Pressing on...

10/23/2012

 
Picture
CDR Mike Weaver
Deputy Commandant for the 1st Battalion of the Virginia Tech Corps of Cadets

In the early hours of a recent Saturday morning, twelve school buses arrived along the side of a back road in rural Virginia that sits close to the former home of Virginia Tech’s first student, Addison Caldwell. Once the buses came to a stop, a flurry of students, clad in camouflage field uniforms, stepped off and prepared themselves for the long journey ahead. Departing from the Caldwell Homestead, Virginia Tech’s newest class of cadets embarked on a 13-mile hike that day, loosely tracing the first half of a journey undertaken by that first student over 125 years ago. This “Caldwell March,” marked the end of their initial phase of training and the turning point for their recognition as full members of the Corps of Cadets.

The hike isn’t terribly difficult; most of the route follows paved roads and fire trails, with the exception of one very steep incline up a ridge on the Appalachian Trail and some bushwhacking down the other side of the mountain. But, it is a very long and tiring journey, and the pace is very quick. At the tail end of the hike, as the cadets turned the corner around a forest road and caught a glimpse of the buses waiting to drive them back to campus, one could sense the surge of energy and excitement among the cadets that overcame the exhaustion and fatigue from the day’s long hike.

The Caldwell March is a rather recent tradition for the corps. Cadets are surprised to learn that the tradition did not exist when I was a cadet here (in the late 1980s). It is an important milestone that marks a shift in training and teaches an important lesson in endurance. There may be times in our lives when we are tempted to give up, to walk away, to turn around and go home. When we’ve been journeying for a long time and still discover that we’ve got a mountain to climb, it’s easy to get discouraged and try to find another easier way.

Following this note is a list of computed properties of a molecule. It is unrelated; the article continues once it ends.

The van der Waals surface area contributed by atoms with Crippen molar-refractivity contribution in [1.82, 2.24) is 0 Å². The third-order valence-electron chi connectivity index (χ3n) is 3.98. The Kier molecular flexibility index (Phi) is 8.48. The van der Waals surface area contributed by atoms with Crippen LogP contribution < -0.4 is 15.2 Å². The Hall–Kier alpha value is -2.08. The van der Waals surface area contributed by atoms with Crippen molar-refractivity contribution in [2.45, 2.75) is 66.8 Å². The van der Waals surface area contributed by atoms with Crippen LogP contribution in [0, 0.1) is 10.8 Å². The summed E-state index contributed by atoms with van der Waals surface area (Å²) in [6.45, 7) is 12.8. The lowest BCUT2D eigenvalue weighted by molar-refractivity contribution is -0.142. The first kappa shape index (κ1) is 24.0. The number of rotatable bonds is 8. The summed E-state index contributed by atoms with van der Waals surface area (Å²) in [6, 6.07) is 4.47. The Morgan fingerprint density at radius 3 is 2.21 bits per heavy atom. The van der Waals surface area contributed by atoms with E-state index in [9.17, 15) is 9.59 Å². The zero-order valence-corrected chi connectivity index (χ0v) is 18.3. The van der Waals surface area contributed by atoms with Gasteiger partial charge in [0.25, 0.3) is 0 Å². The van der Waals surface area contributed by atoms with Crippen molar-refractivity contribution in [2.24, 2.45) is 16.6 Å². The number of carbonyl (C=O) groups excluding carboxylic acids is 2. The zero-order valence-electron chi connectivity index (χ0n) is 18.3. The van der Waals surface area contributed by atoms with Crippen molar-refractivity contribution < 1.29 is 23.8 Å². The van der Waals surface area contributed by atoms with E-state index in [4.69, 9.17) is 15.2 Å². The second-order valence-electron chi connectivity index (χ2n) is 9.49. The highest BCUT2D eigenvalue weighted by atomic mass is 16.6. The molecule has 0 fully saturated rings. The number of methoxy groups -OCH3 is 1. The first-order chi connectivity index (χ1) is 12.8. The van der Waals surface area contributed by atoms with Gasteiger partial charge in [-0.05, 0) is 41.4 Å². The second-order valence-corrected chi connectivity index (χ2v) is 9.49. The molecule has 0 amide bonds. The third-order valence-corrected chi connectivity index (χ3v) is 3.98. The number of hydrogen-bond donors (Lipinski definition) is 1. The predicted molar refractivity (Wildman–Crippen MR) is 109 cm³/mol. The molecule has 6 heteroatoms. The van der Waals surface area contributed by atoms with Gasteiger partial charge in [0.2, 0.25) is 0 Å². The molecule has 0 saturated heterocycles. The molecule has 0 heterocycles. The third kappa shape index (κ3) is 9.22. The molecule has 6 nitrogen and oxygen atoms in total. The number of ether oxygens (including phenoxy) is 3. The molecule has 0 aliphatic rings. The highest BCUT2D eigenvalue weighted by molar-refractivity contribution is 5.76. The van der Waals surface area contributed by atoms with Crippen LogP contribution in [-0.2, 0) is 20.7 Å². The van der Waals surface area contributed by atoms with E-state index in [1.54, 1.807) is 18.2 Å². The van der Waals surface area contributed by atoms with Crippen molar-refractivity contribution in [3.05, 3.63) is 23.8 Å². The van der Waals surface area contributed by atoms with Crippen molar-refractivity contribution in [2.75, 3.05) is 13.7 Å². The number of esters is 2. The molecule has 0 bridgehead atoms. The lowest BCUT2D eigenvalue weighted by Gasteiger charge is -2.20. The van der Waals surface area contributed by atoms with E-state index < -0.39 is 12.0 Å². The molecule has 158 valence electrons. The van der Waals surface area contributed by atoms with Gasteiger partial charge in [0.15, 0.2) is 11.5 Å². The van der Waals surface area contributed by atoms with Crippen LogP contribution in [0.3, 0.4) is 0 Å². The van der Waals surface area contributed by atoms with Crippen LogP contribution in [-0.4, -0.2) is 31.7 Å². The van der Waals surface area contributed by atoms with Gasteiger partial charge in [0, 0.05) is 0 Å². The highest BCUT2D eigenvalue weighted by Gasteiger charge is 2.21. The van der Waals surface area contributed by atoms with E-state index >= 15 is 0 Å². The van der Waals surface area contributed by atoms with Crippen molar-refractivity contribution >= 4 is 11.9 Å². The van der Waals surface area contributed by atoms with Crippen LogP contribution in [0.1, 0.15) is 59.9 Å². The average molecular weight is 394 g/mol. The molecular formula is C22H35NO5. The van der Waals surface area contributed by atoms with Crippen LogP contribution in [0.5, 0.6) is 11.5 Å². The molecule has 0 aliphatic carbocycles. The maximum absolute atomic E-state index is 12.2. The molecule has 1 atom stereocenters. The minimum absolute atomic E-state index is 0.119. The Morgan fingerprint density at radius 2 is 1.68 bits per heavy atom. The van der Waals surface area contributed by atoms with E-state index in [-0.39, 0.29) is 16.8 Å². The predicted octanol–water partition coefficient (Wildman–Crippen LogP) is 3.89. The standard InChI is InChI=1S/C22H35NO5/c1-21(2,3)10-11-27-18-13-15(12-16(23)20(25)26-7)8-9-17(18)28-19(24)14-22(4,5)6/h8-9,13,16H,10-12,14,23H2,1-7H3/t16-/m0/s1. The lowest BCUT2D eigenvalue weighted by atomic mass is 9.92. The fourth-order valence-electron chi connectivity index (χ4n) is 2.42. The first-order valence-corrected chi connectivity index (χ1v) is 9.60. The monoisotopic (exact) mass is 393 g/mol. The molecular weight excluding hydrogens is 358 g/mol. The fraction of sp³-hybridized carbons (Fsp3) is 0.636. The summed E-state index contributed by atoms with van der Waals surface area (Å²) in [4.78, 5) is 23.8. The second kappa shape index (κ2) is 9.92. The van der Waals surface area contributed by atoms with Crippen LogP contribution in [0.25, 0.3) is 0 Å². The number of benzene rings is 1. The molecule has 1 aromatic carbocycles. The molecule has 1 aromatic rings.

Challenges like these, which our students face frequently, provide an opportunity for our students to learn more about themselves, about what they truly value, and about what motivates them to take the next step, even when they know the journey is long and difficult. I think it’s safe to say that many of our students will never face the pressing, gut-wrenching moral decisions that often bring about deep self-reflection. More often, students are tempted in the small things, the mini-decisions, and the small steps that either move them forward on the journey or take them down a lesser, perhaps easier, path. 

When those challenges come, it helps to have others on the journey to offer words of encouragement and support. That’s why building community is so important – whether in living learning communities, residence hall councils, or cadet regiments. The more that our students are connected with others who face those sometimes small, sometimes difficult, challenges, the more likely they are to stay on pace and stay on the trail. It’s harder to turn around when everyone else is pressing on. That’s the positive face of peer pressure.

 


Comments


Comments are closed.